By Andreas Tolk, Geoffrey T. Miller, Andrew E. Cross, Justin Maestri, and Benjamin Cawrse
NOTE: This is an overview of the entire article, which appeared in the November/December 2013 issue of the Computing in Science & Engineering magazine.
Click here to read the entire article.
This article describes how AIMS researchers have adapted the Kinect Software Development Kit (SDK), specifically its camera, to observe and record experts demonstrating clinical procedural skills, creating a baseline for mastery-level performance. The camera then observes students practicing the skill and compares their performance against the mastery-level baseline and provides feedback when the student needs help or makes a procedural misstep.
Schematic representation of the Automated Intelligent Mentoring System (AIMS). The Kinect camera observes the procedure and feeds the data to the computer, which then compares the observation with the mastery performance model and provides feedback.
Researchers provided four modules of AIMS applications that were selected based on the community’s needs: intubation, vertical lift, lateral transfer, and cardiopulmonary resuscitation (CPR).
Although, in its current form, AIMS is an advanced prototype that is still undergoing testing and validation before it’s ready for commercial distribution, some applications such as CPR have already hit the market.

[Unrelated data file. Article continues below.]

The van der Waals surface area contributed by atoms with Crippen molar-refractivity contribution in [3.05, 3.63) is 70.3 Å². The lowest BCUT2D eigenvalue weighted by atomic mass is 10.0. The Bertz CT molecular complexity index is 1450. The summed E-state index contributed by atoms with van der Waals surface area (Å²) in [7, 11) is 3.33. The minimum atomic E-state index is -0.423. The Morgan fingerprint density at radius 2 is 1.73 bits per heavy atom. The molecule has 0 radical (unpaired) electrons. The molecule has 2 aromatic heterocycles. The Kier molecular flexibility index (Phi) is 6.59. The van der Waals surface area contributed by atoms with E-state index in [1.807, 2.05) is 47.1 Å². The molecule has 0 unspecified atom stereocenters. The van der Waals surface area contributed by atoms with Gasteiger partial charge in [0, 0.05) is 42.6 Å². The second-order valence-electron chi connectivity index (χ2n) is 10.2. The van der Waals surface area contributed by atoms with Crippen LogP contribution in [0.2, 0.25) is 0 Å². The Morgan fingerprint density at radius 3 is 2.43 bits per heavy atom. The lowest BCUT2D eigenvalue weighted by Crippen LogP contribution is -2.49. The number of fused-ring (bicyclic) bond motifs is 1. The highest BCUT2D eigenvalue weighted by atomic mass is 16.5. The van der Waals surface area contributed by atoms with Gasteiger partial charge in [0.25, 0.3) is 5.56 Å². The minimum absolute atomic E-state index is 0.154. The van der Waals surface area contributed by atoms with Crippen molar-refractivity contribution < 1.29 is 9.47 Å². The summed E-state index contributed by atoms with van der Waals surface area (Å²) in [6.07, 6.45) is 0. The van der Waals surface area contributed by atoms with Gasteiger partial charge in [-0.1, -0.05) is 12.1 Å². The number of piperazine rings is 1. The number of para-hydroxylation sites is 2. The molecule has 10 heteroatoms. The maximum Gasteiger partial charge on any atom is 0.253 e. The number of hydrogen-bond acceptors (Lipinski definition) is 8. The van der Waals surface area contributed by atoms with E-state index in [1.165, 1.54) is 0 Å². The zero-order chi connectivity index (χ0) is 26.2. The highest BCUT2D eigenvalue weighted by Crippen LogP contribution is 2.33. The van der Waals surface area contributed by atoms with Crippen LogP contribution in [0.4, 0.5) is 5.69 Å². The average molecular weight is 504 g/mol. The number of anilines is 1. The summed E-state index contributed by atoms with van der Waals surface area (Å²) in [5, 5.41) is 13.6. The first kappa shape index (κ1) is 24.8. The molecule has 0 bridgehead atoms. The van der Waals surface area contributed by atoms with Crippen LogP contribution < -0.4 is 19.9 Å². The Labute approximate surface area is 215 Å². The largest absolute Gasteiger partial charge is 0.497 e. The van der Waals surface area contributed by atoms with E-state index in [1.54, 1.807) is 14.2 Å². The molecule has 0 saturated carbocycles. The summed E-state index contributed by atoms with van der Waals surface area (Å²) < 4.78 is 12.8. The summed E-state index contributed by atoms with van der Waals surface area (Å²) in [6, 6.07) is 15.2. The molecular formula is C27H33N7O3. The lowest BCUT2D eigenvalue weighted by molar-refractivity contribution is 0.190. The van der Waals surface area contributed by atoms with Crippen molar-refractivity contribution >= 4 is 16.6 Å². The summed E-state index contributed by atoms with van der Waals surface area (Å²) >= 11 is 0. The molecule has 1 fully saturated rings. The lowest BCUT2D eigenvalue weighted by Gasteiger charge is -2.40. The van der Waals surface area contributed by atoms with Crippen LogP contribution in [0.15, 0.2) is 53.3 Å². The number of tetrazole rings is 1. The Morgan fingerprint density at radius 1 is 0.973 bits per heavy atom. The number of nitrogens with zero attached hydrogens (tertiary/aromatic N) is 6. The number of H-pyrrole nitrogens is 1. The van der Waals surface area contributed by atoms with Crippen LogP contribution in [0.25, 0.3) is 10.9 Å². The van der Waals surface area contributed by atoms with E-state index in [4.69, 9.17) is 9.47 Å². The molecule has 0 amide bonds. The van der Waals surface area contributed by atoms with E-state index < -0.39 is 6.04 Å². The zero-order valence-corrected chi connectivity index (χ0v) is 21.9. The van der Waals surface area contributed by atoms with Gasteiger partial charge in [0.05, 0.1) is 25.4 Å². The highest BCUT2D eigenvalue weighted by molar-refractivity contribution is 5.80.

Future applications for additional modules are being explored. The objective is to create a realistic and emergent environment for the learner where various components are no longer standalone applications but integrated by an interoperability framework that explores all elements.
The researchers stressed that AIMS hasn’t been developed to replace clinical experts, but to relieve them from the burdens associated with medical skill acquisition and assessment.
ABOUT THE AUTHORS
Andreas Tolk (email@example.com) is the chief scientist at SimIS and adjunct professor at Old Dominion University. His research interests include modeling, simulation, and visualization engineering. Tolk has a PhD in computer science from the Univer- sity of the Federal Armed Forces, Munich. He’s a senior member of IEEE.
Geoffrey Miller (firstname.lastname@example.org) is an assistant professor at the School of Health Sciences, and the director of simulation, research, and technology at Eastern Virginia Medical School (EVMS). His research interests include medical education with an emphasis on immersive virtual environments, serious gaming, and innovative educational technology development.
Andrew Cross (email@example.com) is the assistant director of simulation technology at Eastern Virginia Medical School (EVMS). His research interests include simulation technology and healthcare education. Cross has a BS in engineering science from Vanderbilt University.
Justin Maestri (firstname.lastname@example.org) is the product and marketing manager at SimIS. Maestri is an expert in computer visualization, animated graphics, and digital marketing.
Benjamin Cawrse (email@example.com) is a senior software engineer at SimIS. Cawrse has an MS in computer science from Old Dominion University.